I watched the documentary when it first came out, but I haven’t read Joe’s books, or anyone else’s juicing or green drink books. Therefore, beyond what was discussed in that one film, I can’t comment or critique specifically without knowing exactly what is being recommended (especially calorie level, macronutrients, duration of the plan or whether drinks are simply incorporated as a part of your existing meal plan or they are consumed instead of whole food).

However, I do want to take this opportunity to discuss both the juice fasting that Joe talked about in the documentary as well as the whole green drink craze that’s going on right now in general.

Beyond the juice fast alone, green drinks (aka green smoothies) have exploded in popularity for both health and weight loss. Green smoothie spokespeople are all over the talk show circuit now (TV shows LOVE demonstration and nothing “demonstrates” on screen better than a huge pile of vegetables and a nice noisy juicer machine, ending with the host taking a sip, smacking her lips and saying, “Hmmmm.. not bad!” The best seller charts are full of green drink diet books and cookbooks. Everyone from authors to supplement companies to juicing machine companies to trainers (who want something else to sell) are cashing in on what is right now the hottest nutrition trend.

In the Fat, Sick and Nearly Dead movie, Australian Joe Cross says he has come to America, but he’s not going to eat any of our food (junk fast food). All he’s going to eat for two months as he road trips across the country is juiced vegetables and fruits. With little or no whole food, he calls it “juice fasting” (even though it’s not total fasting). On the road, he spreads his message with anyone who will listen.

Joe started tipping the scales at over 310 pounds, and his weight loss was a big part of the story. However, he talks (admirably) about the importance of eating for health as much, if not more so than eating for weight loss because he had some major health problems before he began his trek. When it was all over, Joe was healthy and had lost 80 pounds.

Some of the other “green smoothie diets” on the market are making weight loss claims to the tune of 15 pounds in 10 days. The big question is, 15 pounds of what? How much is muscle loss? How much is water weight that’s just coming back at the end of the 10 days? How much of the fat loss is sustainable fat loss?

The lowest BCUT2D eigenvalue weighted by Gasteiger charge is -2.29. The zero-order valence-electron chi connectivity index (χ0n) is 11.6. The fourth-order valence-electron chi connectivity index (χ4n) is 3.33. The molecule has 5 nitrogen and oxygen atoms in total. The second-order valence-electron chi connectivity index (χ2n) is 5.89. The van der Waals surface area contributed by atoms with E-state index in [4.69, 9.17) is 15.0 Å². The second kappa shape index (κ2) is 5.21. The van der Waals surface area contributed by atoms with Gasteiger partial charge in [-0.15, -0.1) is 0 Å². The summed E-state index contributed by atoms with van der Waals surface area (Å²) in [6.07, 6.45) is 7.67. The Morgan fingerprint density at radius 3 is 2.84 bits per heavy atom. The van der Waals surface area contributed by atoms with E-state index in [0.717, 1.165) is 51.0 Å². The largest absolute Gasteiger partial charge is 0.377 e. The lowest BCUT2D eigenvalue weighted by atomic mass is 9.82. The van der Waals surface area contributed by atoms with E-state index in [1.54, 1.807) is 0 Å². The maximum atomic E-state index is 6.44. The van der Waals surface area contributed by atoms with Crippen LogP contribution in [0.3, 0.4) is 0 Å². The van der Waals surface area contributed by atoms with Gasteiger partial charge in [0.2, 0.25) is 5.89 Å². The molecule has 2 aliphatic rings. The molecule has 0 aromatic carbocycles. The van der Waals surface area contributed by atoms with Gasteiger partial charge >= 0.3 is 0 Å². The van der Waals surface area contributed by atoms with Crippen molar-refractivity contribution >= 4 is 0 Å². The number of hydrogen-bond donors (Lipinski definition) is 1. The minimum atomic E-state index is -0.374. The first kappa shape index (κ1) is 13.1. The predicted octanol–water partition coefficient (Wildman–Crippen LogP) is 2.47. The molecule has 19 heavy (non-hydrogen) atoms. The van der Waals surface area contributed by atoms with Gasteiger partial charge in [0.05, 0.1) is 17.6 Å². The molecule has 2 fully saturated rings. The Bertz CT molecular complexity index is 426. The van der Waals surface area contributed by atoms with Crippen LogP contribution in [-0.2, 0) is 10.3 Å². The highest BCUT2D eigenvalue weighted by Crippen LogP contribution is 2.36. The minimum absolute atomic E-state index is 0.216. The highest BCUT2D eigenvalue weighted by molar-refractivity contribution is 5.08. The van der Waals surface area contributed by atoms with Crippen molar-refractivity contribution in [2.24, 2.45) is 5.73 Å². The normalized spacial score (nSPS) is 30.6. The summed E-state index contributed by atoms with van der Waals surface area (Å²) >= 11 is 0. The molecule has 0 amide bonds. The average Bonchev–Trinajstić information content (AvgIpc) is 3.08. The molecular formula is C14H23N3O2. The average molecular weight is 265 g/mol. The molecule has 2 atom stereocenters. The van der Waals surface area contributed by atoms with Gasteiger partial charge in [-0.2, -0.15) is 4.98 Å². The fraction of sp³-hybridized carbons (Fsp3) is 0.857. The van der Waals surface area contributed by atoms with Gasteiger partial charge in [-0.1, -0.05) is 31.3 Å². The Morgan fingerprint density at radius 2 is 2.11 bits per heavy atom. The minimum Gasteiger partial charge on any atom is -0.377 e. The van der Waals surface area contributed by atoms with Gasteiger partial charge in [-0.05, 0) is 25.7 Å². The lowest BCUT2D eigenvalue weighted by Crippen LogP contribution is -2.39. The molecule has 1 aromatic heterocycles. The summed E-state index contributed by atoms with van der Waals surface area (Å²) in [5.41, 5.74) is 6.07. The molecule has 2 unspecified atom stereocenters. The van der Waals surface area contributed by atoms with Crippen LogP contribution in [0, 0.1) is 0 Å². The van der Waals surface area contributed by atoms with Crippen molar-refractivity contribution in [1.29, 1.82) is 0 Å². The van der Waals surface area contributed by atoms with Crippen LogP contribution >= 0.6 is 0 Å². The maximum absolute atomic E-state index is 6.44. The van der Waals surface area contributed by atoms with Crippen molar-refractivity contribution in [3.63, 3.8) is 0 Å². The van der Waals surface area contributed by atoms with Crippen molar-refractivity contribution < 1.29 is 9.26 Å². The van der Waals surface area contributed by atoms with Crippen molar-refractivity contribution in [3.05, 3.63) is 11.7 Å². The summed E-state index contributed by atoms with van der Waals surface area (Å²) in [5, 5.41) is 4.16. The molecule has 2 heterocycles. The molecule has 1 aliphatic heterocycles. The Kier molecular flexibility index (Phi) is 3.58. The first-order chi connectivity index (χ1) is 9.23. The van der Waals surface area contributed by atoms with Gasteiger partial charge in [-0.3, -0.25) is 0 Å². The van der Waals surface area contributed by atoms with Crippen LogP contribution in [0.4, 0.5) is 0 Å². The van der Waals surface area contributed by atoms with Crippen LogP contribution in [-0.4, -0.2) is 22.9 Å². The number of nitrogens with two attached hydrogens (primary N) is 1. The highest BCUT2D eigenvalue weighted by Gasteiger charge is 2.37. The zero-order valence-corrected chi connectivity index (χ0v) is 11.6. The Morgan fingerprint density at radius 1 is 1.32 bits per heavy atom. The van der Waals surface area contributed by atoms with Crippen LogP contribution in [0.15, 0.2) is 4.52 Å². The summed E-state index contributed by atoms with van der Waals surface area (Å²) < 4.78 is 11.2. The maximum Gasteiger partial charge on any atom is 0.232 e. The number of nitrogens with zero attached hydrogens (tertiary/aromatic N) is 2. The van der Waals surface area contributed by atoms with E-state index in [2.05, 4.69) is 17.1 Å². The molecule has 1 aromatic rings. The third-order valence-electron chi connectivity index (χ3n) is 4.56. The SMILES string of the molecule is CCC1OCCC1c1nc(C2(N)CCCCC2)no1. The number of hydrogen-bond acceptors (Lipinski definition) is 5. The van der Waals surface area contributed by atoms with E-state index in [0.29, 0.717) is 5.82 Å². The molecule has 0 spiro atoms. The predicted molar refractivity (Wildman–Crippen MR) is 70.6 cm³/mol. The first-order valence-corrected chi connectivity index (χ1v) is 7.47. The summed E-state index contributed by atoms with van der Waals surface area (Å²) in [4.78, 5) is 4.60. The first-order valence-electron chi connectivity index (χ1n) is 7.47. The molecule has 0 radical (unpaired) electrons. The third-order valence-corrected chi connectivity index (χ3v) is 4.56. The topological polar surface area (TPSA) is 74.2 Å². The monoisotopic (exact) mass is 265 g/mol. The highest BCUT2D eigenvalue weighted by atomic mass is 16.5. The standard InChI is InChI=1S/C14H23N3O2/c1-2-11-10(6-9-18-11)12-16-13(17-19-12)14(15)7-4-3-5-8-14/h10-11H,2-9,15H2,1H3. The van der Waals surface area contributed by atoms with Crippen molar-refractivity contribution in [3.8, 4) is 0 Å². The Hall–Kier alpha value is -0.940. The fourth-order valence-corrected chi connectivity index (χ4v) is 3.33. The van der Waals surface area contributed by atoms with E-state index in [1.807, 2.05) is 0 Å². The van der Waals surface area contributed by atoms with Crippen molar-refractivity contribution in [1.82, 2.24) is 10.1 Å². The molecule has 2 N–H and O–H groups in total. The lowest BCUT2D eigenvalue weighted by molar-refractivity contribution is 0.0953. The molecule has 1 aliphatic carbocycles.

Joe admits, in his own words (from his website), that the way he did it for 60 days was “extreme.” He recommends other people do it for a shorter period of time. Typical juice fasting programs run only 7 to 10 days. That’s 7 to 10 days of essentially starvation level calories. 10 days to drop a ton of body weight: It’s a classic quick fix diet.

I understand the premise of “kickstart programs” or what Joe calls a “reboot.” Usually, you freely acknowledge that you’re not going to do this forever; you’re simply going to initiate the diet with a bang, using some kind of extreme restriction to get you off and running fast. This is not a new idea, nor is it exclusive to the plant-based crowd. For example, in the Atkins diet, a low-carb, high-fat, animal-protein-based plan, there is an “induction” phase with carb restriction much more extreme than during the rest of the diet.

There might be a potential positive aspect of approaches like these: A large weight loss in the first week is motivating for a lot of people. Contrary to popular belief, there is some good research demonstrating that people who lose weight quickly at first are not always at greater risk for re-gaining it – it depends on the person. Unfortunately, the odds are not in your favor, and there are negatives to extreme first week approaches as well.